Our interview with CEO Cheryl Shuman covers everything from how to get a membership in the Beverly Hills Cannabis Club, to the de-scheduling of marijuana and one-too-many-Selfies.
About the AuthorMichael is a journalist and filmmaker. His award-winning documentary, Sleeping with Siri is playing film festivals across the country. Stusser runs TechTimeout campaigns in high schools across the country, asking teenagers to give up their digital devices (for a little while) in order to find balance, and perhaps even make eye-contact with their parents.
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By admin — 7 years ago
A modest proposal to head off the awful Senate Bill 5052.
Last week, three U.S. senators introduced a bill that attempts to amend many of the outdated medical-marijuana conundrums at the federal level. The bill would end the prohibition of medical marijuana, reclassify the plant from its current designation as a Schedule 1 narcotic (a status that suggests no medical value and high potential for abuse), and allow for more cannabis study and research. While the bipartisan bill doesn’t have a snowball’s chance in hell of passing, it’s a great conversation starter.
Inspired by those ballsy senators—and in fear of the awful Senate Bill 5052 that is currently wending its way through Olympia—I’ve decided to take my own shot at solving Washington state’s own clusterfuck. So without further ado, I present the framework of my own Omnibus Marijuana Bill.
Let my people grow! I mean, really. Every other state that’s legalized marijuana has allowed citizens to grow for personal use, and we should too. It’s a no-brainer. Put a limit on the number of plants per person (six per adult, perhaps, or higher if used for medicinal purposes), and, like tomatoes and snap peas, allow folks to play in the garden. (Probably not a great plant for community pea patches, but fab for collective gardens for medical patients, many of whom are too sick to tend to the crop themselves.)
Regulate medical dispensaries. The state estimates that there are more than 1,000 dispensaries, operating all willy-nilly. While many are clearly fly-by-night operations that don’t check ID, a good number have been instrumental for decades in helping the medical community find strains and products and oils that help patients. So it just makes sense that any longstanding, established dispensary should be allowed to continue operating. Hell, I’ll pick a random number that can be allowed: 420.
No medical registry. The bill from Republican Sen. Ann Rivers that the state Senate just passed calls for the creation of a statewide registry for medical patients. Puh-lease. Patients don’t fear putting their names on the dotted line because they’re faking their illnesses to get cheaper weed, but because admitting to a felony at the federal level is a pretty bad idea. Patients can lose their jobs and have their children taken for this kind of admission. No registry.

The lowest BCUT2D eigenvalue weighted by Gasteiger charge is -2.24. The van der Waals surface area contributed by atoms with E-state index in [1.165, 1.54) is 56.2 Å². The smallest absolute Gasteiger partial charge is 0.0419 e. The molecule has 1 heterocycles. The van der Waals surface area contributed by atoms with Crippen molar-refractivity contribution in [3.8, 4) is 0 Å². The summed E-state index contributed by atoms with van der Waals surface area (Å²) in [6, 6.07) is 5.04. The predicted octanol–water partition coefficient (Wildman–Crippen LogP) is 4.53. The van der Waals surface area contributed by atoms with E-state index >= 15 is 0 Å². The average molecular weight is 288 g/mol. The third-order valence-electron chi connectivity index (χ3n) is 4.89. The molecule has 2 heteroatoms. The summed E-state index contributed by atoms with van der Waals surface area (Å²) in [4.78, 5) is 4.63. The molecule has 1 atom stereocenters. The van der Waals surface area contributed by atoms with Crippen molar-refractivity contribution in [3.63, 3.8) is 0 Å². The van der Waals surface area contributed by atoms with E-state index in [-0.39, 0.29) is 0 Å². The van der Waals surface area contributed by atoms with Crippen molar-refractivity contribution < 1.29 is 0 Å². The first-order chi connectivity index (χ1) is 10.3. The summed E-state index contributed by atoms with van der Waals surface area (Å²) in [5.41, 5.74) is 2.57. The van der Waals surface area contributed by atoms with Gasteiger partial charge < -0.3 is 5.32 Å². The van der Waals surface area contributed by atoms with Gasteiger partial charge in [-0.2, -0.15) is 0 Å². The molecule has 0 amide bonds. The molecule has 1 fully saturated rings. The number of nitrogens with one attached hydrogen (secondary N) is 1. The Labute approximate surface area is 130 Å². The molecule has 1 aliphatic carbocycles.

Whack the taxes. Right now there’s a triple-decker tax structure in place: Recreational weed is hit with a 25 percent tax when it moves from farmer to processor, then again from processor to retailer, and again to the end customer. Pretty much everyone agrees a single tax is the best idea here—so pick a single sin-tax percentage and go with it. Too high, though, and I’m staying with my dealer.
Medical cards. Any patient with a qualified doctor who recommends (not prescribes) marijuana to alleviate suffering for terminal or debilitating conditions such as cancer, epilepsy, PTSD, and chronic pain should be allowed to purchase it tax-free at licensed medical dispensaries, just as citizens across the country (except Illinois) can receive their tax-free prescriptions for Ambien, Valium, Prozac, and whatever that purple pill is.
Free hemp now. My Omnibus Marijuana Bill is so comprehensive that I plan to roll hemp legislation into it, thus killing two buzzed birds with one stone: Legalize hemp for farming, commerce, and production, and just ignore the absurd bans on industrial hemp. Don’t be silly; the fibrous stuff doesn’t even get ya high.
Rec stores must stock medicinal products. Most of the individuals working to bring cannabis out of the shadows and into the legal mainstream were from the medical community—and riskily toiling long before the greedy Green Rush Potrepreneurs got in line for a Weed Lotto Ticket to make marijuana moolah. The least these green-lit licensees can do is stock their shelves with a small percentage of medicinal items in their inventory.
No pot, no pay. Cities and counties that ban marijuana outlets—either recreational or medical—will get absolutely no tax revenue from sales of marijuana. Period. In addition, as they are restricting both the will of the people and access for medical patients who may not be able to drive to places that do allow marijuana sales, these cities must build a FastTrack Elevated Electric Train system for their residents to travel from their homes to the nearest marijuana-friendly city.